The other main theme totally missing from the film that was a major theme of the source novel is Encolpius' social and intellectual superiority and snobbishness. Encolpius is decadent and sex-driven, but he also laughs at freedmen, who are socially beneath him and don't know their myths, and at bad epic poets who are incapable of producing good artistic work. Perhaps Fellini's Encolpio is educated - he certainly seems rich and posh - but he wanders around in such a daze and much of the dialogue makes so little sense at all that you don't get any sense of his intellectual superiority. Petronius' Encolpius is an intellectual snob who tries to impress Giton as much with his brains and learning as anything else, but Fellini's Encolpio is interested solely in bodies. Eumolpus the terrible poet does appear in the film, but he talks about art, criticises Trimalcione's poetry, and Encolpio seems rapt, not scornful as he does so. His own poetry is recited in Latin so the audience can't follow it or appreciate whether it's good or bad. Intellectual snobbery and making fun of those socially below you may not be especially attractive traits, but this is another way in which the film tackles the plot from a completely different angle to the novel.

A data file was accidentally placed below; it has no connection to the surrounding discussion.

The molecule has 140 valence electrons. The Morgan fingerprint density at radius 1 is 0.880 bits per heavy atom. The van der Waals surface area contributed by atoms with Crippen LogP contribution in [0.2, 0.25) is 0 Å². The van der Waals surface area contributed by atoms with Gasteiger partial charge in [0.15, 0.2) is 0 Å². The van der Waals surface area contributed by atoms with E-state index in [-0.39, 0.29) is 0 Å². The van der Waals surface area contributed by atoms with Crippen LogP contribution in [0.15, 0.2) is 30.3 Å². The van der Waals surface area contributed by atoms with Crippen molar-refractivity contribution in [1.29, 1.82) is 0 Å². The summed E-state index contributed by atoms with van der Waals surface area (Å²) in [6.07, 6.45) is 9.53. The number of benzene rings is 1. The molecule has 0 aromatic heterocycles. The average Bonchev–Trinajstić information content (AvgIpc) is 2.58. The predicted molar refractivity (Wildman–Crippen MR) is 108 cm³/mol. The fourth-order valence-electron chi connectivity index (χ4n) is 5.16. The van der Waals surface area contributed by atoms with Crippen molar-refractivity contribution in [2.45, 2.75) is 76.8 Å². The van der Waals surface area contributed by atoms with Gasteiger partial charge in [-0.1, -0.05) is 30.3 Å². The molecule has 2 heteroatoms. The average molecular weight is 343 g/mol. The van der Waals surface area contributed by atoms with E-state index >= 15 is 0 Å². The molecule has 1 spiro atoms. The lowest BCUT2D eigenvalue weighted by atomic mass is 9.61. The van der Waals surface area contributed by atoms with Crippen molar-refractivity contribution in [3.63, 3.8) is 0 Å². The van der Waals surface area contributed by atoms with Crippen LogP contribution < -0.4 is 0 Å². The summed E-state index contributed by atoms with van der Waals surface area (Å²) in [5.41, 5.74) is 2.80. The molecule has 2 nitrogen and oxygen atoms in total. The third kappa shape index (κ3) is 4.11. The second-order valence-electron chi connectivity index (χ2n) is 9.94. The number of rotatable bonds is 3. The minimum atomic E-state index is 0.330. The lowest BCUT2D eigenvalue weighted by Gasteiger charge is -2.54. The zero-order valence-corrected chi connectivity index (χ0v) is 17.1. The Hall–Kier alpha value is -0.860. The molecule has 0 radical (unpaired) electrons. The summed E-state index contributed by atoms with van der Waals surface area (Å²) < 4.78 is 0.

On the other hand, the use of vulgar Latin for lower status characters is a rather nice inversion of the book, and does hint at Petronius' snobbery, as we understand the upper class characters fully but only catch snatches of the lower class characters' dialogue (assuming we speak Italian, which is close to Latin. Which I don't, I confess, other than knowing how to order pizza - I do read Latin, but following spoken Latin is harder!).